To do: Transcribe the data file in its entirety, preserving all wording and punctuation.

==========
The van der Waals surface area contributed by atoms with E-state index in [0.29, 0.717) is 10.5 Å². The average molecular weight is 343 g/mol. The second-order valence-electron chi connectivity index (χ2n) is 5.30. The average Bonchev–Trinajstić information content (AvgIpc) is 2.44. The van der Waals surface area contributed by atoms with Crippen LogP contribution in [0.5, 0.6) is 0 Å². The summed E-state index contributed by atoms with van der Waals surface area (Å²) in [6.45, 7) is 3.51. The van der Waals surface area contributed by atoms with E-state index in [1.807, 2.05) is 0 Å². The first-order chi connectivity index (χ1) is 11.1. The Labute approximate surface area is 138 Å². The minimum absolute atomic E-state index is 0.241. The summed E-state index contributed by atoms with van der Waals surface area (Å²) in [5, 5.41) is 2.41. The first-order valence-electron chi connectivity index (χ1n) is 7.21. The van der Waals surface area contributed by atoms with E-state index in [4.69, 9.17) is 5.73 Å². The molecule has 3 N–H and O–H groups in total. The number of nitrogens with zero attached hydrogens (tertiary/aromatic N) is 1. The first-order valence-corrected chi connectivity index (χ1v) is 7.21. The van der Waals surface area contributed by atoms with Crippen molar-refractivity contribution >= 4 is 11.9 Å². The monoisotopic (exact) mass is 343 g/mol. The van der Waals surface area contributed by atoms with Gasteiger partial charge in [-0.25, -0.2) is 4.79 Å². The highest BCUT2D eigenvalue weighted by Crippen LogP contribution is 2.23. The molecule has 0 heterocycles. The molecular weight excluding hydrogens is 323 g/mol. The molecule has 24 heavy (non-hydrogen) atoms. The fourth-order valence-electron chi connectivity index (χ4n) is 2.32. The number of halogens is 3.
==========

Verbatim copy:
The van der Waals surface area contributed by atoms with E-state index in [0.29, 0.717) is 10.5 Å². The average molecular weight is 343 g/mol. The second-order valence-electron chi connectivity index (χ2n) is 5.30. The average Bonchev–Trinajstić information content (AvgIpc) is 2.44. The van der Waals surface area contributed by atoms with Crippen LogP contribution in [0.5, 0.6) is 0 Å². The summed E-state index contributed by atoms with van der Waals surface area (Å²) in [6.45, 7) is 3.51. The van der Waals surface area contributed by atoms with E-state index in [1.807, 2.05) is 0 Å². The first-order chi connectivity index (χ1) is 11.1. The Labute approximate surface area is 138 Å². The minimum absolute atomic E-state index is 0.241. The summed E-state index contributed by atoms with van der Waals surface area (Å²) in [5, 5.41) is 2.41. The first-order valence-electron chi connectivity index (χ1n) is 7.21. The van der Waals surface area contributed by atoms with E-state index in [4.69, 9.17) is 5.73 Å². The molecule has 3 N–H and O–H groups in total. The number of nitrogens with zero attached hydrogens (tertiary/aromatic N) is 1. The first-order valence-corrected chi connectivity index (χ1v) is 7.21. The van der Waals surface area contributed by atoms with Crippen molar-refractivity contribution >= 4 is 11.9 Å². The monoisotopic (exact) mass is 343 g/mol. The van der Waals surface area contributed by atoms with Gasteiger partial charge in [-0.25, -0.2) is 4.79 Å². The highest BCUT2D eigenvalue weighted by Crippen LogP contribution is 2.23. The molecule has 0 heterocycles. The molecular weight excluding hydrogens is 323 g/mol. The molecule has 24 heavy (non-hydrogen) atoms. The fourth-order valence-electron chi connectivity index (χ4n) is 2.32. The number of halogens is 3.